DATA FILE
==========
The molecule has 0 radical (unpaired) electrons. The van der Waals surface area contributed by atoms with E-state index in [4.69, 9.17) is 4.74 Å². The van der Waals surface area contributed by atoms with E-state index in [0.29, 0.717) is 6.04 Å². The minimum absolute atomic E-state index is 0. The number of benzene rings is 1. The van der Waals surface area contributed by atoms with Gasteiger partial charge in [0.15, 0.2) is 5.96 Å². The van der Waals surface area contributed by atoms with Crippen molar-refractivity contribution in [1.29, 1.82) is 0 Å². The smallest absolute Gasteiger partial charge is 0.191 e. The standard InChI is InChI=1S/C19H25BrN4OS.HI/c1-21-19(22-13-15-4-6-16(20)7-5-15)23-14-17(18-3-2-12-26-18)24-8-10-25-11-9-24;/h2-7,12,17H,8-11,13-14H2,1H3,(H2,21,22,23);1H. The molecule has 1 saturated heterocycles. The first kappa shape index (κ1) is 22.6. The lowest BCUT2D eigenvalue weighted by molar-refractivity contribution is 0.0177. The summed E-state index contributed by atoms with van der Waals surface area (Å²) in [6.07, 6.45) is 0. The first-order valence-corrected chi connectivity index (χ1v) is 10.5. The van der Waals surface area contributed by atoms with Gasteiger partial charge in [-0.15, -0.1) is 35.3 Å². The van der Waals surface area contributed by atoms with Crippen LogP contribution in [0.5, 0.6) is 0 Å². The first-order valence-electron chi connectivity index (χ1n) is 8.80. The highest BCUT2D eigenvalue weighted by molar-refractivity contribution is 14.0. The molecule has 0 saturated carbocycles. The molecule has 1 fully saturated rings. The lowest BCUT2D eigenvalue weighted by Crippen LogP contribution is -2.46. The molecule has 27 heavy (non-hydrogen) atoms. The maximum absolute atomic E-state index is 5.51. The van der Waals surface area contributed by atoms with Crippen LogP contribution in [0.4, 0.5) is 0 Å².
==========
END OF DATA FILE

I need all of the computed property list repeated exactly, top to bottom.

The molecule has 0 radical (unpaired) electrons. The van der Waals surface area contributed by atoms with E-state index in [4.69, 9.17) is 4.74 Å². The van der Waals surface area contributed by atoms with E-state index in [0.29, 0.717) is 6.04 Å². The minimum absolute atomic E-state index is 0. The number of benzene rings is 1. The van der Waals surface area contributed by atoms with Gasteiger partial charge in [0.15, 0.2) is 5.96 Å². The van der Waals surface area contributed by atoms with Crippen molar-refractivity contribution in [1.29, 1.82) is 0 Å². The smallest absolute Gasteiger partial charge is 0.191 e. The standard InChI is InChI=1S/C19H25BrN4OS.HI/c1-21-19(22-13-15-4-6-16(20)7-5-15)23-14-17(18-3-2-12-26-18)24-8-10-25-11-9-24;/h2-7,12,17H,8-11,13-14H2,1H3,(H2,21,22,23);1H. The molecule has 1 saturated heterocycles. The first kappa shape index (κ1) is 22.6. The lowest BCUT2D eigenvalue weighted by molar-refractivity contribution is 0.0177. The summed E-state index contributed by atoms with van der Waals surface area (Å²) in [6.07, 6.45) is 0. The first-order valence-corrected chi connectivity index (χ1v) is 10.5. The van der Waals surface area contributed by atoms with Gasteiger partial charge in [-0.15, -0.1) is 35.3 Å². The van der Waals surface area contributed by atoms with Crippen LogP contribution in [0.5, 0.6) is 0 Å². The first-order valence-electron chi connectivity index (χ1n) is 8.80. The highest BCUT2D eigenvalue weighted by molar-refractivity contribution is 14.0. The molecule has 0 saturated carbocycles. The molecule has 1 fully saturated rings. The lowest BCUT2D eigenvalue weighted by Crippen LogP contribution is -2.46. The molecule has 27 heavy (non-hydrogen) atoms. The maximum absolute atomic E-state index is 5.51. The van der Waals surface area contributed by atoms with Crippen LogP contribution in [0.4, 0.5) is 0 Å².